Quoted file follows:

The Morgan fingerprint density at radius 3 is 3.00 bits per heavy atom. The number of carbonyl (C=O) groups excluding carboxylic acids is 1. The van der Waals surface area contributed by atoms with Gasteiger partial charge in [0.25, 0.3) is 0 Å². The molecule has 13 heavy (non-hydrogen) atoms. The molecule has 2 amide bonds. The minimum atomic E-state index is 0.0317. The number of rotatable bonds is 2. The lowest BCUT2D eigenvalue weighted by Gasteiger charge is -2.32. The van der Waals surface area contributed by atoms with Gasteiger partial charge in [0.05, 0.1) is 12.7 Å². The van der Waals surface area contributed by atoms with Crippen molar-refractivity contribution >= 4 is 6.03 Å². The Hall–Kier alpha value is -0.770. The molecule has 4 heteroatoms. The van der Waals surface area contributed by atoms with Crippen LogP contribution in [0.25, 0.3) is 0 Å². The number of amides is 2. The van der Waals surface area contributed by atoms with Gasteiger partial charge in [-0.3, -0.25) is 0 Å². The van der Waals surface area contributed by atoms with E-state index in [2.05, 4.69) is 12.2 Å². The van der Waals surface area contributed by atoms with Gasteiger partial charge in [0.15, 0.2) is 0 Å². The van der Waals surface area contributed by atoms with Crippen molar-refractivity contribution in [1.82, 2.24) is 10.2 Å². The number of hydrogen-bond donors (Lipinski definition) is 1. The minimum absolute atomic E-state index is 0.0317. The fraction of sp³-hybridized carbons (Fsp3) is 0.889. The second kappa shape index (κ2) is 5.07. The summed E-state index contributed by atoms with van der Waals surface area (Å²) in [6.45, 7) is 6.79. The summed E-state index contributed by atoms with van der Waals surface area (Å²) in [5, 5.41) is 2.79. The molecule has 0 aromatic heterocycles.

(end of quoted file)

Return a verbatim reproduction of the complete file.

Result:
The Morgan fingerprint density at radius 3 is 3.00 bits per heavy atom. The number of carbonyl (C=O) groups excluding carboxylic acids is 1. The van der Waals surface area contributed by atoms with Gasteiger partial charge in [0.25, 0.3) is 0 Å². The molecule has 13 heavy (non-hydrogen) atoms. The molecule has 2 amide bonds. The minimum atomic E-state index is 0.0317. The number of rotatable bonds is 2. The lowest BCUT2D eigenvalue weighted by Gasteiger charge is -2.32. The van der Waals surface area contributed by atoms with Gasteiger partial charge in [0.05, 0.1) is 12.7 Å². The van der Waals surface area contributed by atoms with Crippen molar-refractivity contribution >= 4 is 6.03 Å². The Hall–Kier alpha value is -0.770. The molecule has 4 heteroatoms. The van der Waals surface area contributed by atoms with Crippen LogP contribution in [0.25, 0.3) is 0 Å². The number of amides is 2. The van der Waals surface area contributed by atoms with Gasteiger partial charge in [-0.3, -0.25) is 0 Å². The van der Waals surface area contributed by atoms with E-state index in [2.05, 4.69) is 12.2 Å². The van der Waals surface area contributed by atoms with Gasteiger partial charge in [0.15, 0.2) is 0 Å². The van der Waals surface area contributed by atoms with Crippen molar-refractivity contribution in [1.82, 2.24) is 10.2 Å². The number of hydrogen-bond donors (Lipinski definition) is 1. The minimum absolute atomic E-state index is 0.0317. The fraction of sp³-hybridized carbons (Fsp3) is 0.889. The second kappa shape index (κ2) is 5.07. The summed E-state index contributed by atoms with van der Waals surface area (Å²) in [6.45, 7) is 6.79. The summed E-state index contributed by atoms with van der Waals surface area (Å²) in [5, 5.41) is 2.79. The molecule has 0 aromatic heterocycles.